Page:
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Tree canopy is a human right.

Research has shown that neighborhoods with higher tree equity have lower crime rates, improved mental and physical health, and higher property values. 

Safe, accessible, green space in urban areas can reduce stress, violent crime, and gun violence, leading to safer communities. Poorly-maintained and badly-designed green space has the opposite effect. It can encourage and spread crime.

Trees also play a crucial role in mitigating the effects of climate change, reducing air and water pollution, and providing habitat for wildlife. The net cooling effect of a young, healthy tree is equivalent to ten room-size air conditioners operating 20 hours a day.

According to the U.S. Environmental Protection Agency, daytime temperatures in urban areas are, on average, 1° to 6° F higher than in rural areas, while nighttime temperatures can be as much as 22° F higher, as the heat is gradually released from buildings and pavement.

According to the U.S. Forest Service, trees can have a substantial economic impact. Properly placed around buildings, trees can reduce air conditioning needs by 30 percent and can save 20 to 50 percent in energy used for heating.

Trees in U.S. urban and community areas reduce residential energy use by an average of 7.2 percent, which equates a national savings of $7.8 billion per year. Reduced energy use also lowers pollutant emissions from power plants, which equates to an additional $3.9 billion per year.

Prioritizing tree equity is not only a matter of social justice, but also a vital component of creating resilient and healthy environments for future generations in lower-income neighborhoods and those in which the majority populations are people of color.

Why tree equity?

Across the country, there are dramatic differences in tree canopy that follow racial and economic disparitiesin our communities.  In other words, there are more trees in high-income neighborhoods than in low-income neighborhoods, leading to inequities in access to the numerous benefits that trees provide.

According to American Forests:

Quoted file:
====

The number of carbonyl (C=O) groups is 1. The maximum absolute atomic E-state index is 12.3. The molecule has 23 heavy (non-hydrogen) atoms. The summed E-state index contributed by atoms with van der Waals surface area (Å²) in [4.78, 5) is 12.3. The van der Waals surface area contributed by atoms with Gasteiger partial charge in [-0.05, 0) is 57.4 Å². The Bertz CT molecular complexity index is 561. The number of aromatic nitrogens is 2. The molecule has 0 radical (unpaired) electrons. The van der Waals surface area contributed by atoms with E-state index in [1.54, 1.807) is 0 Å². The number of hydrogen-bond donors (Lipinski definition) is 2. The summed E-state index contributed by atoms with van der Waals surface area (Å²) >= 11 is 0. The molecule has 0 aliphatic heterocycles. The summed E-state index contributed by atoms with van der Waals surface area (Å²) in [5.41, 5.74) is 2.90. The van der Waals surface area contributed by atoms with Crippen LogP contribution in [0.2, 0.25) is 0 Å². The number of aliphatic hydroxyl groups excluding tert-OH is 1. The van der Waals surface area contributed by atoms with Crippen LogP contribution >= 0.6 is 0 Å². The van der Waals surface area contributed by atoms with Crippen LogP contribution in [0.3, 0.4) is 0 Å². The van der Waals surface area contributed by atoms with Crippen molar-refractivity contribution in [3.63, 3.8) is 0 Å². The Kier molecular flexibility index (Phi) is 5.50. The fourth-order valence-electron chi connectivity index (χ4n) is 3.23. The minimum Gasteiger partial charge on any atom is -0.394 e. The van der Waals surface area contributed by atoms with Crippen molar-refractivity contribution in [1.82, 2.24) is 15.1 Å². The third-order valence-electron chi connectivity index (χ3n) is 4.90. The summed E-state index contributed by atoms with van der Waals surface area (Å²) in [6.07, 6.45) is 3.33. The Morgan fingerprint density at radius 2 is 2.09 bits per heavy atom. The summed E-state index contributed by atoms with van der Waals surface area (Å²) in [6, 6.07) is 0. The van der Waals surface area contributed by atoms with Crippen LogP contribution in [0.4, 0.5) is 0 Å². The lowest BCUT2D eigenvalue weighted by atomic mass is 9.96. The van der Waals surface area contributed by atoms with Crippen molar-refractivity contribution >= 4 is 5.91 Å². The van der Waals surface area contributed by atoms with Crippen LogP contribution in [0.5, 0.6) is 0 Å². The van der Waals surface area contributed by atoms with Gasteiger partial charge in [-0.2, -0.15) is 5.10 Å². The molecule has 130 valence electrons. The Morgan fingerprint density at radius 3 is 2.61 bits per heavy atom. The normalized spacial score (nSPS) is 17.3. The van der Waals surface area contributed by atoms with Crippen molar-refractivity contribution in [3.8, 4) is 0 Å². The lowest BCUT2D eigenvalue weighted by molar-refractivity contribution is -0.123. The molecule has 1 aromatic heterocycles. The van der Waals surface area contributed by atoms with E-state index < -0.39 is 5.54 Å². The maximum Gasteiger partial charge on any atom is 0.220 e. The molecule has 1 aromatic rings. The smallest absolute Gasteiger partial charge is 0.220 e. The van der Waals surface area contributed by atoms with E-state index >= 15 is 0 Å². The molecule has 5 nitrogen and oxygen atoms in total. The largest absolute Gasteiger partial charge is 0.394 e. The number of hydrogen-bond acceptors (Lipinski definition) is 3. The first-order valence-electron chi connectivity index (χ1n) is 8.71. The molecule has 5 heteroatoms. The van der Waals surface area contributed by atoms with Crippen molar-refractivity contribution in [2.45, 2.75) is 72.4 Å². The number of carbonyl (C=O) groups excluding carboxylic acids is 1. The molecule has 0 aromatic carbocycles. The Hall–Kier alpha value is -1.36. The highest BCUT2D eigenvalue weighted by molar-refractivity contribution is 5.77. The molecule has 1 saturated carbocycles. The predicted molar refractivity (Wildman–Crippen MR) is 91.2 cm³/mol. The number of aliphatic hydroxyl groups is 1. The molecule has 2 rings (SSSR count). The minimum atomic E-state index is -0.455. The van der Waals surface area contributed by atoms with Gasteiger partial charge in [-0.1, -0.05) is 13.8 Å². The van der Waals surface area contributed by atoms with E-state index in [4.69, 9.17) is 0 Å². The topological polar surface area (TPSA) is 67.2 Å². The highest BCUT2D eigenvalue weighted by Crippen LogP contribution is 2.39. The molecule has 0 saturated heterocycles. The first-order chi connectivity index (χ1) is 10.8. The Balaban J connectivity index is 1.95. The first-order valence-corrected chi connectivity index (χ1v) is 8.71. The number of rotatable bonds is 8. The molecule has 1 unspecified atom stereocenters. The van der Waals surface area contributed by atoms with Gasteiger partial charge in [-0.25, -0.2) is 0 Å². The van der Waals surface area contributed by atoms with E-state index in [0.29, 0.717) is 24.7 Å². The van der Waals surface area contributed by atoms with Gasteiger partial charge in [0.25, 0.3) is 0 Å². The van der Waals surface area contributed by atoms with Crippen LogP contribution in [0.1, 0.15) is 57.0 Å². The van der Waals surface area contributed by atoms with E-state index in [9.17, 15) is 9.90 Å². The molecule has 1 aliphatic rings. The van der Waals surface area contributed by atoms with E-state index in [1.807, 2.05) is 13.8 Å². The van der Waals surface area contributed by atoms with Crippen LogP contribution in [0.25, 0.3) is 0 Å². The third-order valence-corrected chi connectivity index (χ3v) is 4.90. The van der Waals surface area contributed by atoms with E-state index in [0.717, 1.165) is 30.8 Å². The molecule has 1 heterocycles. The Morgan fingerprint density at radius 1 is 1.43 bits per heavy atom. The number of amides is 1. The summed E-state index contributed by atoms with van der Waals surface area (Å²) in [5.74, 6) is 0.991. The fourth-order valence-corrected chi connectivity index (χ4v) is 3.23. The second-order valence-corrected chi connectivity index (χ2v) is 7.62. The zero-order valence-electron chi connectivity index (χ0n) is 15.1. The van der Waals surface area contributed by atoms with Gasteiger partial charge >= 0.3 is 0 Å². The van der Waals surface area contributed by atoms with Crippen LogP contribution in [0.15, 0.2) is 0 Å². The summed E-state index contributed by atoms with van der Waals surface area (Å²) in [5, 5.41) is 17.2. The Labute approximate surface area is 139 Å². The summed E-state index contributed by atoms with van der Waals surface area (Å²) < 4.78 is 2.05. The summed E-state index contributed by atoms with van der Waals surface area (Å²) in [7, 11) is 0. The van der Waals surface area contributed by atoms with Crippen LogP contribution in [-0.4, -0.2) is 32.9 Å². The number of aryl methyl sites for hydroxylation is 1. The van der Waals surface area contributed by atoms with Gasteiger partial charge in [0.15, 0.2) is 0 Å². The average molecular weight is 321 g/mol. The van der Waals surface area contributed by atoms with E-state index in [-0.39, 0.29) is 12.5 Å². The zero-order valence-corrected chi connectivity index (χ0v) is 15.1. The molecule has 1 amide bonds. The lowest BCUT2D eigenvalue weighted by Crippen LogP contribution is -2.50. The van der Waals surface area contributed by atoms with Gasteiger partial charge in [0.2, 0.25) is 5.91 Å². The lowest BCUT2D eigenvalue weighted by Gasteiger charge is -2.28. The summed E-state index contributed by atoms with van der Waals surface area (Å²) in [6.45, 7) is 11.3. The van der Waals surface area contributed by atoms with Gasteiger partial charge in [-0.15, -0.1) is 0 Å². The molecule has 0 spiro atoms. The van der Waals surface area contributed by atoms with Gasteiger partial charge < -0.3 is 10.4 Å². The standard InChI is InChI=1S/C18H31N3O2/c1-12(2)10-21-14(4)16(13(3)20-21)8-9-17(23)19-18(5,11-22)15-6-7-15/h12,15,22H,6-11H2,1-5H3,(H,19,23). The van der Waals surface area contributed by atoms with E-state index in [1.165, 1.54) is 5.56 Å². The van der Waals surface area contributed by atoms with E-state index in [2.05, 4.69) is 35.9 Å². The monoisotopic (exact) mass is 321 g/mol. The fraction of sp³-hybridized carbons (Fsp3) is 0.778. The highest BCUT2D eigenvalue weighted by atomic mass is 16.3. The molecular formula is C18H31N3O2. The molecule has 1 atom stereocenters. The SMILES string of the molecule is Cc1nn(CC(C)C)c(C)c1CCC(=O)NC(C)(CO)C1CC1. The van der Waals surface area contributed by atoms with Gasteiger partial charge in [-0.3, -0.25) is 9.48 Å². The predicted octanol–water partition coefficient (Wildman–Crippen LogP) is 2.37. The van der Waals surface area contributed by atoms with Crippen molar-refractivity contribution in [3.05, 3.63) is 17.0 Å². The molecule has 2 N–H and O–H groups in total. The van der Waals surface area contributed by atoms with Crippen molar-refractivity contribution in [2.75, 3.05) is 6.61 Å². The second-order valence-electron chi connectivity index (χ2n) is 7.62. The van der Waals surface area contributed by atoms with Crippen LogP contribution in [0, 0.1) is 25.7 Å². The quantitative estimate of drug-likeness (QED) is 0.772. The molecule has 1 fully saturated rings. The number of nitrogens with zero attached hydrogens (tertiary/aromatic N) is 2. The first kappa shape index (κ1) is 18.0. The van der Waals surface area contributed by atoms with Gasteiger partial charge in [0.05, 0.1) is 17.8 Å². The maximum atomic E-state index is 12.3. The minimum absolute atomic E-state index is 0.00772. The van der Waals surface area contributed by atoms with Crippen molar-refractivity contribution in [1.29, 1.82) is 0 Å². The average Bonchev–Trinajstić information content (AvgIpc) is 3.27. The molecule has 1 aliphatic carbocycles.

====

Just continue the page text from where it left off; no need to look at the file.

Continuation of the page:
• Communities of color have, on average, 38 percent less tree cover and are over 10°F hotter than white communities; and
  • Lower income neighborhoods have 28 percent less cover and are nearly 7°F hotter than wealthier ones.

This is a trend that is all too familiar in Illinois' downstate urban communities. This disparity in tree canopy has far-reaching effects on income disparity, health, safety, and community well-being in central and southern Illinois.  You can look up your own community's tree equity score here, and there are many tools on our website that can help you assess opportunities for mitigating climate change and creating resilient communities through tree planting.

Friends for Tree Equity

Friends for Tree Equity, Illinois was formed to:

Address the lack of trees in downstate communities of all sizes, where redlining and other discriminatory policies have resulted in substantially fewer trees in neighborhoods with more low-income families and people of color, preventing people from accessing the health, social, economic, and environmental benefits trees provide. 

We are working with partners, community groups and municipalities to preserve, protect and expand trees and tree canopies, particularly in underserved communities downstate. Our partners include:  Faith in Place, Trees Forever, and Morton Arboretum’s Chicago Region Tree initiative. All have received funding from the $1.5 billion in grants made available by the Inflation Reduction Act to increase equitable access to trees and green spaces in urban and community forests. The announcement is part of President Biden’s Investing in America agenda and the Administration’s work to build a clean energy economy, advance environmental justice and create economic opportunities across the country.

Take a look at our website, then contact us if you are interested in planning a tree planting project. We believe community engagement and leadership is important to grow trees, and will partner to help you design a program that can uproot injustice in your community, one tree at a time.

Urban trees provide many benefits such as absorbing heat, filtering pollution, and absorbing carbon dioxide from the air. Photo: Willow Oak in City Park, USGS, public domain


NOTE:  The banner image isa 1937 HOLC "residential security" map of Philadelphia, classifying various neighborhoods by estimated "riskiness" of mortgage loans.[1]